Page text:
Can Security Improvements Have a Negative Effect?
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Can Security Improvements Have a Negative Effect?

While Debian looks forward, Microsoft looks back.

In many areas of internet networking, but especially within the Web PKI and world of SSL/TLS, we live with the decisions of the past. Weak cryptography, bad protocol designs, and non-standard software haunt us like some of the questionable decisions we made back in college.

The basic cycle looks like this: An operating system or library is released. Organizations and businesses integrate and rely on that software. And then the ecosystem deals with that software’s shortcomings for years and years and years.

As the internet grows in size and importance, we have tried to make smarter decisions to avoid – or at least shorten – that cycle.

Recently, two operating systems made updates that reflect two different approaches to ecosystem health:

Debian pushed a change to its pre-release build that would have it only support TLS 1.2; and Microsoft added TLS 1.2 support to Windows Server 2008.

These two choices represent opposite perspectives – one looking forward, the other looking back.

Debian released a new version of the OpenSSL library to its unstable build – a development version containing the latest cutting edge features; and supporting only TLS 1.2 is certainly on that edge. That is a configuration rarely seen today – only Mozilla’s “Modern” configuration settings recommend solely using TLS 1.2.

Kurt Roeckx, a long-time Debian developer who maintains its OpenSSL library, wrote “I hope that by the time Buster releases the support for TLS 1.2 will be high enough that I don’t need to enable [TLS 1.0 & 1.1] again.”

Buster is the codename for Debian 10, which is the next major release of the Linux distribution. There is no announced release date, but based on past releases, it is more than a year away.

For now, Roeckx does not have much sympathy for those that need older versions, writing to those that might be affected: “I strongly suggest …you add support for [TLS 1.2], or get the other side to add support for it.”

By the time Buster releases, it may no longer be seen as a ‘daring’ move to drop support for all SSL/TLS versions before TLS 1.2. However, those familiar with SSL/TLS and Web PKI know that we love to hang on to features for as long as possible.

Case in point, Microsoft has just  added TLS 1.1 & TLS 1.2 support to its aging Windows Server 2008 platform.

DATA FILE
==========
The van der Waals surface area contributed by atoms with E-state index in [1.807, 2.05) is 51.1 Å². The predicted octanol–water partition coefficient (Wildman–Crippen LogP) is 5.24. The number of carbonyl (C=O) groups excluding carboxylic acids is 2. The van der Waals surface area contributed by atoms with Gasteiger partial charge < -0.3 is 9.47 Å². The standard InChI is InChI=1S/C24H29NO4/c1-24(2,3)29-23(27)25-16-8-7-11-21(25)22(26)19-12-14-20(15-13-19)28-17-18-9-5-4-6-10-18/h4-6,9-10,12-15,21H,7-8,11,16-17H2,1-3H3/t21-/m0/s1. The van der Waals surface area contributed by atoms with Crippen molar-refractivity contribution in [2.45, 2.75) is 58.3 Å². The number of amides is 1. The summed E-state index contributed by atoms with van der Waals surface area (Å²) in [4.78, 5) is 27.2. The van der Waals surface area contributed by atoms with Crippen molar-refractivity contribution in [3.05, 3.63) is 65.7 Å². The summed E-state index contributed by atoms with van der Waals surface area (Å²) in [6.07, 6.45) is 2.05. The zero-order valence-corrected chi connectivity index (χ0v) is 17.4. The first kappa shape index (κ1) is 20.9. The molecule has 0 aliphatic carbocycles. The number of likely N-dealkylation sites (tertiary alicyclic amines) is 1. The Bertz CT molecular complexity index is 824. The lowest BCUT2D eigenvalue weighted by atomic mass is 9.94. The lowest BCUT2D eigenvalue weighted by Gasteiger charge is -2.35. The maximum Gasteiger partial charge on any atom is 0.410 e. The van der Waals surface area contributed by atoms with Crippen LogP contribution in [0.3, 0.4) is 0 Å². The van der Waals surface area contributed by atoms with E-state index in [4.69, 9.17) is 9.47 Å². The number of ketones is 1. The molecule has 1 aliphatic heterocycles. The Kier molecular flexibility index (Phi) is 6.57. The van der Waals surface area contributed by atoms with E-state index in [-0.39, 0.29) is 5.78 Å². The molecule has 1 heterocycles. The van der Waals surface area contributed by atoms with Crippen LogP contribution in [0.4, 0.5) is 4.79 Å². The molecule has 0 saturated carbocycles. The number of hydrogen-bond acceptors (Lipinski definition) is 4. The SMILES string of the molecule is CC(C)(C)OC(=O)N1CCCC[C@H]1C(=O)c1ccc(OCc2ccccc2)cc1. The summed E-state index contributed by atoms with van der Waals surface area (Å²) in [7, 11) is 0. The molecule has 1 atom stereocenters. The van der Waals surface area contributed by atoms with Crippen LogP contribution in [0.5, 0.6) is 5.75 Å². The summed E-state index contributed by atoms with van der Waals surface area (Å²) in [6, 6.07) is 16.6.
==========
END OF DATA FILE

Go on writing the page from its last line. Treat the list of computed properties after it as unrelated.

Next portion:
At face value, adding support for stronger versions of TLS seems like a good thing. However, when we look at Server 2008’s other TLS capabilities, the potential downsides become more apparent:

  • No AES GCM support
  • No AEAD ciphers
  • No SNI (Server Name Indication) support
  • No OCSP Stapling support

That is not a very appealing HTTPS server. Probably not one you would want to use today, and definitely not one you will want to use three years from now.

Windows Server 2008 (which uses IIS 7) is still in its Extended Support phase until 2020. But why add TLS 1.2 support now?

Well, starting June 2018, you will have to support TLS 1.1 or higher to be PCI compliant. This update will allow Windows Server 2008 to continue to be used in systems that process, store, or transmit cardholder data.

Microsoft does not mention PCI in either of their blog posts about adding TLS 1.2. It says it wants to remove hurdles to “deprecating older security protocols” and is committed to “best-in-class encryption.”

But if better security was really the goal, why did Microsoft neglect to add other modern capabilities? To be fair, Windows Server 2008’s TLS support is not atrocious. It does at least have PFS (Perfect Forward Secrecy) ciphers thanks to ECDHE support.

At some point, polishing up an aging system can actually be worse for security and the ecosystem as it gives businesses and users excuses to hold on to systems that should really be replaced or upgraded.

That’s part of the reason that Chrome removed the entire class of Diffie-Hellman ciphers last year. While it could have easily left support for stronger 2048-bit parameters, it was a cleaner and safer solution to just do away with them altogether.

Debian’s “upgrade or die” decision on TLS 1.2 may not end up making it to release (some are already skeptical), but it is nice to see an attempt at forward-thinking. Meanwhile, the question remains if adding TLS 1.1 and 1.2 support in Server 2008 will be a positive thing for the ecosystem, or if it’s just extending the long-tail of legacy support even further.